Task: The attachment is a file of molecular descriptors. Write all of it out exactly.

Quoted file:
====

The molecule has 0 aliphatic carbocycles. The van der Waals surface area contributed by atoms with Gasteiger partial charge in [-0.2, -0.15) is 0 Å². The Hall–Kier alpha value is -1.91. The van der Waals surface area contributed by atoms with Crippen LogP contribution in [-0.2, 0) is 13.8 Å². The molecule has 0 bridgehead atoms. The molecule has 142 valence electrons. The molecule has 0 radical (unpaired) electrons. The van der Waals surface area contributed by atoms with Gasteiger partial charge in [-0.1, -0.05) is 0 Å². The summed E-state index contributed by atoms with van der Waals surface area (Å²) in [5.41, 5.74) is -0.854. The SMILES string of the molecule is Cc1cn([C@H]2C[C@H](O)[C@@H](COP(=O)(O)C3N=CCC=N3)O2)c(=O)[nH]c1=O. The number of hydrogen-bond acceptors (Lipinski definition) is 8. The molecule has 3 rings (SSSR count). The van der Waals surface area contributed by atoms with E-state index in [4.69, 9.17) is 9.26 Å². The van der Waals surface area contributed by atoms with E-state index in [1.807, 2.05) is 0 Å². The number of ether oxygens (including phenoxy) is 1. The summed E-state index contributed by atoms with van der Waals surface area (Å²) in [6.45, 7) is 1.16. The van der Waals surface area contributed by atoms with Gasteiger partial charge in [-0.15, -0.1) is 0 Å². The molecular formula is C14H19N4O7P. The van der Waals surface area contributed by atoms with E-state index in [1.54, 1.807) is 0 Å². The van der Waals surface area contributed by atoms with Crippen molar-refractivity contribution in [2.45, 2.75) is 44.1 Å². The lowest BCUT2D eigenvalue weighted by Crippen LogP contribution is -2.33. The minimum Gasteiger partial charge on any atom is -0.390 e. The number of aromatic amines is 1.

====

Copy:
The molecule has 0 aliphatic carbocycles. The van der Waals surface area contributed by atoms with Gasteiger partial charge in [-0.2, -0.15) is 0 Å². The Hall–Kier alpha value is -1.91. The van der Waals surface area contributed by atoms with Crippen LogP contribution in [-0.2, 0) is 13.8 Å². The molecule has 0 bridgehead atoms. The molecule has 142 valence electrons. The molecule has 0 radical (unpaired) electrons. The van der Waals surface area contributed by atoms with Gasteiger partial charge in [-0.1, -0.05) is 0 Å². The summed E-state index contributed by atoms with van der Waals surface area (Å²) in [5.41, 5.74) is -0.854. The SMILES string of the molecule is Cc1cn([C@H]2C[C@H](O)[C@@H](COP(=O)(O)C3N=CCC=N3)O2)c(=O)[nH]c1=O. The number of hydrogen-bond acceptors (Lipinski definition) is 8. The molecule has 3 rings (SSSR count). The van der Waals surface area contributed by atoms with E-state index in [4.69, 9.17) is 9.26 Å². The van der Waals surface area contributed by atoms with E-state index in [1.807, 2.05) is 0 Å². The number of ether oxygens (including phenoxy) is 1. The summed E-state index contributed by atoms with van der Waals surface area (Å²) in [6.45, 7) is 1.16. The van der Waals surface area contributed by atoms with Gasteiger partial charge in [-0.15, -0.1) is 0 Å². The molecular formula is C14H19N4O7P. The van der Waals surface area contributed by atoms with E-state index in [1.54, 1.807) is 0 Å². The van der Waals surface area contributed by atoms with Crippen molar-refractivity contribution in [2.45, 2.75) is 44.1 Å². The lowest BCUT2D eigenvalue weighted by Crippen LogP contribution is -2.33. The minimum Gasteiger partial charge on any atom is -0.390 e. The number of aromatic amines is 1.